Being Thankful and the Ditch of Idolatry

For although they knew God, they did not honor him as God or give thanks to him, but they became futile in their thinking, and their foolish hearts were darkened.  (Romans 1:21, ESV)

Thanksgiving prayer sheet

So, the holiday season is upon us, and the day turkeys around our country have dreaded for a whole year is here.  Thought I would take a moment to write a quick post reminding us that the posture of giving thanks is vital for followers of Jesus, and failure to be thankful actually puts us on a dangerous path.

In his magnum opus, the Apostle Paul spends the first three chapters of the letter to the Romans arguing for the universal need for the Gospel.  Whether religious or irreligious in background, our goodness cannot save, and the only hope we have for redemption is the grace of God made known in Jesus.  Still, at the beginning of his flow of thought Paul makes a crazy and important point in Romans 1:21.  He is writing about the pathway toward idolatry, the worship of created things and our replacing the One True God with other things as central to life.  But the point Paul makes is that this spiral away from God begins with the failure to give thanks.  The very existence and glory of creation cries out that there is a God who is outside of and sovereign over everything in creation.  But there is a more beautiful truth about creation, the reality that as God made everything for His glory, He also created everything as good gifts to us, and uniquely created us to enjoy everything that He made.  As creatures who made none of this and yet receive all of it as a gift from the Creator, the proper and natural response of a recipient to a joyful giver is to be thankful for the gifts given.  This thankfulness puts us in a proper relationship with both the Giver and the gifts themselves.

Think about this.  God made turkeys, cranberries, and pumpkins tasty and He also made our mouths for the greatest enjoyment of these flavors.  God made trees whose leaves turn color in Fall, the animals that roam our woods, and the moon and the stars which we gaze up at night, and he made our eyes so we could fully enjoy this beauty.  Again, God made the turkeys and trees, but he also made our hands and minds with the ability to cook the bird properly and shape the wood from these trees using the creativity God has given us so we can bake in ovens and build the houses where we will gather today.  So, in a very real way both the glorious and beautiful things in the natural world around us and our own bodies and minds are gracious gifts given by God for our joy.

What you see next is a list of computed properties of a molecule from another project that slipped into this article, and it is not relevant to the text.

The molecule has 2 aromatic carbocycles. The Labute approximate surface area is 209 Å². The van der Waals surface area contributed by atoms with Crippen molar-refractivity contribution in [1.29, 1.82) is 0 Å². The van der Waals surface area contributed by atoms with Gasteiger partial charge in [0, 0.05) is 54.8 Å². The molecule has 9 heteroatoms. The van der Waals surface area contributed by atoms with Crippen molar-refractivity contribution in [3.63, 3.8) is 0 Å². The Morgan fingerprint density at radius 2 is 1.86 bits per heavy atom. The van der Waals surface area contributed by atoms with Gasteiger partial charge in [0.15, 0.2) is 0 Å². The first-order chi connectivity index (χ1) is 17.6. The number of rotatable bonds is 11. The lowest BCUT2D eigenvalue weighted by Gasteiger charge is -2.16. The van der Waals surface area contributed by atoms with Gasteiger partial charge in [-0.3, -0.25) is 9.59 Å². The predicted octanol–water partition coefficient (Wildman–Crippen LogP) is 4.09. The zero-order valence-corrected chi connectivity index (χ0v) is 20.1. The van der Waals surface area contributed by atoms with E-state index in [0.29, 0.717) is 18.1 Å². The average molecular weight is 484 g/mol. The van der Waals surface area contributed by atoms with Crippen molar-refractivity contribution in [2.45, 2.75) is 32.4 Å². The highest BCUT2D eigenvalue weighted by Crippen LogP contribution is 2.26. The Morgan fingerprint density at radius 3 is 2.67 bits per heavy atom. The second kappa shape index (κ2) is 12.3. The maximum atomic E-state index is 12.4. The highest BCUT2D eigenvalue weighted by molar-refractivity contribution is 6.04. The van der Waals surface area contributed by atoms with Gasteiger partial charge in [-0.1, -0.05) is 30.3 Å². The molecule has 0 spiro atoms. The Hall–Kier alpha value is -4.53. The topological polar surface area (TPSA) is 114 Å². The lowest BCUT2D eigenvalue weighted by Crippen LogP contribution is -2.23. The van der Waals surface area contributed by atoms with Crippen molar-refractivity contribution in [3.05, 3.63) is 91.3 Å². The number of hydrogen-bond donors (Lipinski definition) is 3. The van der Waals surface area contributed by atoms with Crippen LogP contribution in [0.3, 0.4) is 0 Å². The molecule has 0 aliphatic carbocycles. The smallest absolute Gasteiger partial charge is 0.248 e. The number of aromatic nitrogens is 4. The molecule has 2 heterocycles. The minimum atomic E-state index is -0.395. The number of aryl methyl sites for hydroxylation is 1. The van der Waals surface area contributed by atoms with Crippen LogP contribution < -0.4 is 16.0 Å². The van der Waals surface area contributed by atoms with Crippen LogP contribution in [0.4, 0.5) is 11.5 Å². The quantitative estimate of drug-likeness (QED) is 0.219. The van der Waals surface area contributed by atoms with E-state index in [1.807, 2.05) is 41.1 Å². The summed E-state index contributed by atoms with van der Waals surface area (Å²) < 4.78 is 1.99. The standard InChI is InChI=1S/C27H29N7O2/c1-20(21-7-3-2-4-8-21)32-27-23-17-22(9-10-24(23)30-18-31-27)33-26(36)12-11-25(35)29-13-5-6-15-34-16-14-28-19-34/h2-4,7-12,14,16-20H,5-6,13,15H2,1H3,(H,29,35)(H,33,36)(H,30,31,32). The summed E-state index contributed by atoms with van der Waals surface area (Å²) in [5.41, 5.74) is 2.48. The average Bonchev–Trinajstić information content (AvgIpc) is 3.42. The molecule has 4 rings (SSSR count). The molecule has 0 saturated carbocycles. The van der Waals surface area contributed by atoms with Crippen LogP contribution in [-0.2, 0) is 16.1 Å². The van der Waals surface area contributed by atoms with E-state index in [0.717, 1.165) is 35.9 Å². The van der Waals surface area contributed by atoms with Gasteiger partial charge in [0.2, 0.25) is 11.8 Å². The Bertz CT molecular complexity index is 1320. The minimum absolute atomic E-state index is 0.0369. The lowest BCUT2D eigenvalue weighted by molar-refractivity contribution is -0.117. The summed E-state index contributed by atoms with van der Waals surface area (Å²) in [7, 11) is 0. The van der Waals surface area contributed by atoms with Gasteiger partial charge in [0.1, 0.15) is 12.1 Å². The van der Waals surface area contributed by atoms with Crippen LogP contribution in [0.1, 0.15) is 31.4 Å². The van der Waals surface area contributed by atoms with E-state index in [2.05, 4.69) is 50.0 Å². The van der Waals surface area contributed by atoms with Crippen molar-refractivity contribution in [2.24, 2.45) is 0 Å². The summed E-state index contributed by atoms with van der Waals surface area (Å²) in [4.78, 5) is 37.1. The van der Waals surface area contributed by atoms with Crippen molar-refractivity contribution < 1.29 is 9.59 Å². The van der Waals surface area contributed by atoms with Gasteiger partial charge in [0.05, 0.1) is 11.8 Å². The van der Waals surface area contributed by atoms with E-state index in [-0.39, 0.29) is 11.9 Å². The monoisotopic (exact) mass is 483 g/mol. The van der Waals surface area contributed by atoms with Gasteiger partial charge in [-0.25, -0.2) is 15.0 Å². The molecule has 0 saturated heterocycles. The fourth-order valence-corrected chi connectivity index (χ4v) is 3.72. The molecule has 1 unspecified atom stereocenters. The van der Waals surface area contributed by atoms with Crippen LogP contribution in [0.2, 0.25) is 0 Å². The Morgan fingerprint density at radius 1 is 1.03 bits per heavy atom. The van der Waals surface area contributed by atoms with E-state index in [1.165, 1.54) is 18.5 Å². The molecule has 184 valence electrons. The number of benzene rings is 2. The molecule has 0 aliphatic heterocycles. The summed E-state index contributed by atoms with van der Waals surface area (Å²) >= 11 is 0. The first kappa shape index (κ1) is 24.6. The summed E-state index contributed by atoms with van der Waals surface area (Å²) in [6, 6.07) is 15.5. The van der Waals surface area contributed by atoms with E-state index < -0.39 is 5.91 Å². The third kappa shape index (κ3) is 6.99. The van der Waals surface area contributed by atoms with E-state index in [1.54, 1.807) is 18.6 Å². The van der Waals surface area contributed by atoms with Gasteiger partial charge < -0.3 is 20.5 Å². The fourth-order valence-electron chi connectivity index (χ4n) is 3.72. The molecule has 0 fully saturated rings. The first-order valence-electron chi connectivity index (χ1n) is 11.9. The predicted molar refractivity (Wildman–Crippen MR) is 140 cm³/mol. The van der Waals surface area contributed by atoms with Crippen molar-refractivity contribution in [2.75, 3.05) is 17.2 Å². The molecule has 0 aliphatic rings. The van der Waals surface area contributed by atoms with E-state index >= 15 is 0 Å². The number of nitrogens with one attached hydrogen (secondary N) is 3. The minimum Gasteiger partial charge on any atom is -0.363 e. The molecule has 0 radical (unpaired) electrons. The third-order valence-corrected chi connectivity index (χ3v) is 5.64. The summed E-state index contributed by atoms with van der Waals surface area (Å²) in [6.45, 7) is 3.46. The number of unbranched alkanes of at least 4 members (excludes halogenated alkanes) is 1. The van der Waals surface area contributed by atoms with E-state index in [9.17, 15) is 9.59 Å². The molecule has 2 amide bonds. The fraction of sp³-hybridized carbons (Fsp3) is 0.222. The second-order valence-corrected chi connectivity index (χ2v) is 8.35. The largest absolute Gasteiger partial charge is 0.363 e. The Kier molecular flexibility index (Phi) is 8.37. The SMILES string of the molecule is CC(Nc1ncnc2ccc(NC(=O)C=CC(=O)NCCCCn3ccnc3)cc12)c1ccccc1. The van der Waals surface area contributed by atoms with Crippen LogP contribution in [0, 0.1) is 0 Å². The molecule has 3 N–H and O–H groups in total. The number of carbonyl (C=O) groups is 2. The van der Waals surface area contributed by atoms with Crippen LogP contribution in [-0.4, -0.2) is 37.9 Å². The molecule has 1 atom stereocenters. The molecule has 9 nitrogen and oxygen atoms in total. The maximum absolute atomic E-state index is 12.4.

This gets us to Paul’s point.  We taste food and drink, gaze at stars and trees, and build things from the stuff that God has made, yet rather than standing in awe of God and giving thanks for these amazing gifts, we get fixated on the gift.  Lack of thankfulness will lead us to discard the giver, and begin believing that we deserve all of these things.  The natural outcome for God’s image bearers who were created for glory is to put themselves in the place of God and begin worshiping as ultimate the things that God has made as a way to glorifying themselves.  This idolatry is the central sin for the human race, and is the fountain that flows to all other sin in our lives.

So here is the point on Thanksgiving day.  The door of thankfulness swings both ways.  Failure to be thankful is step one toward idolatry, but authentic thankfulness expressed to the Creator God is also the way to authentic worship and joy. Thanksgiving then is central for our worship as we make sure that in our hearts and minds God and the things He has made as gifts to us stay in the right lane.  Thankfulness acknowledges God as the glorious and gracious giver of every good and perfect gift, and it reminds us that everything else in creation are His gifts.  We don’t deserve gifts, we don’t create these gifts, and none of these gifts can fill the void in our hearts.  Yet, God created turkeys, stars, trees, and deer for our enjoyment, which should roll up into thanksgiving and praise to God as the good giver.  We were made for God, for His glory and worship.  So enjoy the turkey and cranberry sauce today, but give thanks for these gifts and for taste buds uniquely created to enjoy them.  Enjoy the nature around you and the stars tonight, but give thanks to the Creator of these things who made the universe to blow our minds, yet remember to give thanks for the things you see and the eyes to see them.  And take time to relish in the creativity of our own hands, human hands who take the things that God created and use them.  We figured out how to cook birds to a temperature so eating them wouldn’t kill us and bake that weird stuff inside of a pumpkin so it becomes incredibly tasty.  So enjoy and give thanks for the things we use with our hands and the hands we have that can create.

Failure to be thankful is the most direct path into idolatry, and taking time to be authentically thankful as an act of worship is the most direct path to seeing God as He is and enjoying all that He has made in a way that will give you ultimate joy.  To help today I posted a little Thanksgiving exercise at the top of this post for you and your family to do around the table before you eat.  Blessings, and Happy Thanksgiving.


One Response to “Being Thankful and the Ditch of Idolatry”

  1. Mike S says:

    Thank you Mike for this perfect reminder, and as always, for giving us a fresh, practical view and application. I need it…as it’s easy for me to miss this, in the over enjoyment of the good gifts 🙂

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